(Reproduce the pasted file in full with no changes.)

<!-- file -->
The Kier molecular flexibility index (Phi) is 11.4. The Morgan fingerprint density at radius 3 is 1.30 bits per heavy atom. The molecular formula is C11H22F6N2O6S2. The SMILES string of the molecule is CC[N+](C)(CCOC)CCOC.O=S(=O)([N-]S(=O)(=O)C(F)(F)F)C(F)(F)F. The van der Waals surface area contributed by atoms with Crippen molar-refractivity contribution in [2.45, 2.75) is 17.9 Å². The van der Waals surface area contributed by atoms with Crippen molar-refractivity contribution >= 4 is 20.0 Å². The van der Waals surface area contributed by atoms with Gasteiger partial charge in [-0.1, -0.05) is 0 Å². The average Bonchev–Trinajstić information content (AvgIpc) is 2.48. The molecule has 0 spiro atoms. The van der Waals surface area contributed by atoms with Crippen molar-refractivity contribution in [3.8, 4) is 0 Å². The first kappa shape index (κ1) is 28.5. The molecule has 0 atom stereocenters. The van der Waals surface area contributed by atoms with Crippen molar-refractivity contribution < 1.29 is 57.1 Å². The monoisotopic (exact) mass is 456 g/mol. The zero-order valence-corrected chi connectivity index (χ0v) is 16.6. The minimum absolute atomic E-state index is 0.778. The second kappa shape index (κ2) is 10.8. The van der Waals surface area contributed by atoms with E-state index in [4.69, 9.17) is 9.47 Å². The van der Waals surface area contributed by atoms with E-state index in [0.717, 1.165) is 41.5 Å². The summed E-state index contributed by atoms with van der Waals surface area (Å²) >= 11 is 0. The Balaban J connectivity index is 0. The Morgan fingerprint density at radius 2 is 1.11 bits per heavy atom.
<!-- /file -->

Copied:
The Kier molecular flexibility index (Phi) is 11.4. The Morgan fingerprint density at radius 3 is 1.30 bits per heavy atom. The molecular formula is C11H22F6N2O6S2. The SMILES string of the molecule is CC[N+](C)(CCOC)CCOC.O=S(=O)([N-]S(=O)(=O)C(F)(F)F)C(F)(F)F. The van der Waals surface area contributed by atoms with Crippen molar-refractivity contribution in [2.45, 2.75) is 17.9 Å². The van der Waals surface area contributed by atoms with Crippen molar-refractivity contribution >= 4 is 20.0 Å². The van der Waals surface area contributed by atoms with Gasteiger partial charge in [-0.1, -0.05) is 0 Å². The average Bonchev–Trinajstić information content (AvgIpc) is 2.48. The molecule has 0 spiro atoms. The van der Waals surface area contributed by atoms with Crippen molar-refractivity contribution in [3.8, 4) is 0 Å². The first kappa shape index (κ1) is 28.5. The molecule has 0 atom stereocenters. The van der Waals surface area contributed by atoms with Crippen molar-refractivity contribution < 1.29 is 57.1 Å². The monoisotopic (exact) mass is 456 g/mol. The zero-order valence-corrected chi connectivity index (χ0v) is 16.6. The minimum absolute atomic E-state index is 0.778. The second kappa shape index (κ2) is 10.8. The van der Waals surface area contributed by atoms with E-state index in [4.69, 9.17) is 9.47 Å². The van der Waals surface area contributed by atoms with E-state index in [0.717, 1.165) is 41.5 Å². The summed E-state index contributed by atoms with van der Waals surface area (Å²) >= 11 is 0. The Balaban J connectivity index is 0. The Morgan fingerprint density at radius 2 is 1.11 bits per heavy atom.